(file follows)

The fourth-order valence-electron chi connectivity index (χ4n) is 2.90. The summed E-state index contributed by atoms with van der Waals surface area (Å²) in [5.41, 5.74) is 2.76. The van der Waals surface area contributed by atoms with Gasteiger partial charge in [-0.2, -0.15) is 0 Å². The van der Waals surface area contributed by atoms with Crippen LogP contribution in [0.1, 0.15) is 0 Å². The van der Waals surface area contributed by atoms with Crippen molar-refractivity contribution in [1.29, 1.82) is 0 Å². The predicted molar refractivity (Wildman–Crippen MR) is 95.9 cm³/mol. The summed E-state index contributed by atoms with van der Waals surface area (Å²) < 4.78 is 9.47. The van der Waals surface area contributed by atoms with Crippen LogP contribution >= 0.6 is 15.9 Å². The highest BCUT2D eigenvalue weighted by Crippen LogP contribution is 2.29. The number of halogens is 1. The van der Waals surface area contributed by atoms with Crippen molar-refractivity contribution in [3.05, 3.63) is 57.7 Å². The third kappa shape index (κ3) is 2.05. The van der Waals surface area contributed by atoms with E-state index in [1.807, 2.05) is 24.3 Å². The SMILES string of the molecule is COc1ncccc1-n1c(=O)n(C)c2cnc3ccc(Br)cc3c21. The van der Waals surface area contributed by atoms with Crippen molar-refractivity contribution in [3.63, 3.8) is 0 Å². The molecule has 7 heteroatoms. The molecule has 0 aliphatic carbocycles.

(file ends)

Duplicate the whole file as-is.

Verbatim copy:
The fourth-order valence-electron chi connectivity index (χ4n) is 2.90. The summed E-state index contributed by atoms with van der Waals surface area (Å²) in [5.41, 5.74) is 2.76. The van der Waals surface area contributed by atoms with Gasteiger partial charge in [-0.2, -0.15) is 0 Å². The van der Waals surface area contributed by atoms with Crippen LogP contribution in [0.1, 0.15) is 0 Å². The van der Waals surface area contributed by atoms with Crippen molar-refractivity contribution in [1.29, 1.82) is 0 Å². The predicted molar refractivity (Wildman–Crippen MR) is 95.9 cm³/mol. The summed E-state index contributed by atoms with van der Waals surface area (Å²) < 4.78 is 9.47. The van der Waals surface area contributed by atoms with Crippen LogP contribution >= 0.6 is 15.9 Å². The highest BCUT2D eigenvalue weighted by Crippen LogP contribution is 2.29. The number of halogens is 1. The van der Waals surface area contributed by atoms with Crippen molar-refractivity contribution in [3.05, 3.63) is 57.7 Å². The third kappa shape index (κ3) is 2.05. The van der Waals surface area contributed by atoms with E-state index in [1.807, 2.05) is 24.3 Å². The SMILES string of the molecule is COc1ncccc1-n1c(=O)n(C)c2cnc3ccc(Br)cc3c21. The van der Waals surface area contributed by atoms with Crippen molar-refractivity contribution in [3.63, 3.8) is 0 Å². The molecule has 7 heteroatoms. The molecule has 0 aliphatic carbocycles.